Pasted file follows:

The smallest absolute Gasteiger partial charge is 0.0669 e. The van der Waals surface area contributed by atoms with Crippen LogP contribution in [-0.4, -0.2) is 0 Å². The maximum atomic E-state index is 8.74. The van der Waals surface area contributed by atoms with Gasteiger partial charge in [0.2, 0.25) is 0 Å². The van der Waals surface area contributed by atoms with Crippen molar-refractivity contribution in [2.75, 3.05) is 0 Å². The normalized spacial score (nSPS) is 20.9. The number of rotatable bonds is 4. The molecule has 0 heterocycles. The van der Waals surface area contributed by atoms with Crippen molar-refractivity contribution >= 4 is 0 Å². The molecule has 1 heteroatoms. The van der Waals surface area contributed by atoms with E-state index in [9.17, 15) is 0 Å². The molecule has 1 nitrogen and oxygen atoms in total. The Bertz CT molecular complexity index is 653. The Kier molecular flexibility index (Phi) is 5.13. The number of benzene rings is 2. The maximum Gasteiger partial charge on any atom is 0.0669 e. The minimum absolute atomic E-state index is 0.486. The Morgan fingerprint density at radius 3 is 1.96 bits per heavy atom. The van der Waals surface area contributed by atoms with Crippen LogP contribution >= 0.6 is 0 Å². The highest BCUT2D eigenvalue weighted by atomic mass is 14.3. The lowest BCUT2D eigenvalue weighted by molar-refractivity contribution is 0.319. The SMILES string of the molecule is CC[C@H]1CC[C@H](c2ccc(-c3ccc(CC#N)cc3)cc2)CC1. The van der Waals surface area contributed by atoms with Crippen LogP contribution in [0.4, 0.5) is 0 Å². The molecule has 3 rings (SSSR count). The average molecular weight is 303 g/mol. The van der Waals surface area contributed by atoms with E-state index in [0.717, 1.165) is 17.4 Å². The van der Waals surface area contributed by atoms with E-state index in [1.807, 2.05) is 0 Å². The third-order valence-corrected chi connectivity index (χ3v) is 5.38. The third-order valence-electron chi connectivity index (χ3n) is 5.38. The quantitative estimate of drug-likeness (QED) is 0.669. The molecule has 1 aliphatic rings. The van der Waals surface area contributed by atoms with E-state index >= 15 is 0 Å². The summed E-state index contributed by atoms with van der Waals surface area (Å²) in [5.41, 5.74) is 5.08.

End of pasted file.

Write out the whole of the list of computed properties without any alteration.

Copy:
The smallest absolute Gasteiger partial charge is 0.0669 e. The van der Waals surface area contributed by atoms with Crippen LogP contribution in [-0.4, -0.2) is 0 Å². The maximum atomic E-state index is 8.74. The van der Waals surface area contributed by atoms with Gasteiger partial charge in [0.2, 0.25) is 0 Å². The van der Waals surface area contributed by atoms with Crippen molar-refractivity contribution in [2.75, 3.05) is 0 Å². The normalized spacial score (nSPS) is 20.9. The number of rotatable bonds is 4. The molecule has 0 heterocycles. The van der Waals surface area contributed by atoms with Crippen molar-refractivity contribution >= 4 is 0 Å². The molecule has 1 heteroatoms. The van der Waals surface area contributed by atoms with E-state index in [9.17, 15) is 0 Å². The molecule has 1 nitrogen and oxygen atoms in total. The Bertz CT molecular complexity index is 653. The Kier molecular flexibility index (Phi) is 5.13. The number of benzene rings is 2. The maximum Gasteiger partial charge on any atom is 0.0669 e. The minimum absolute atomic E-state index is 0.486. The Morgan fingerprint density at radius 3 is 1.96 bits per heavy atom. The van der Waals surface area contributed by atoms with Crippen LogP contribution >= 0.6 is 0 Å². The highest BCUT2D eigenvalue weighted by atomic mass is 14.3. The lowest BCUT2D eigenvalue weighted by molar-refractivity contribution is 0.319. The SMILES string of the molecule is CC[C@H]1CC[C@H](c2ccc(-c3ccc(CC#N)cc3)cc2)CC1. The van der Waals surface area contributed by atoms with Crippen LogP contribution in [0.4, 0.5) is 0 Å². The molecule has 3 rings (SSSR count). The average molecular weight is 303 g/mol. The van der Waals surface area contributed by atoms with E-state index in [0.717, 1.165) is 17.4 Å². The van der Waals surface area contributed by atoms with E-state index in [1.807, 2.05) is 0 Å². The third-order valence-corrected chi connectivity index (χ3v) is 5.38. The third-order valence-electron chi connectivity index (χ3n) is 5.38. The quantitative estimate of drug-likeness (QED) is 0.669. The molecule has 1 aliphatic rings. The van der Waals surface area contributed by atoms with E-state index >= 15 is 0 Å². The summed E-state index contributed by atoms with van der Waals surface area (Å²) in [5.41, 5.74) is 5.08.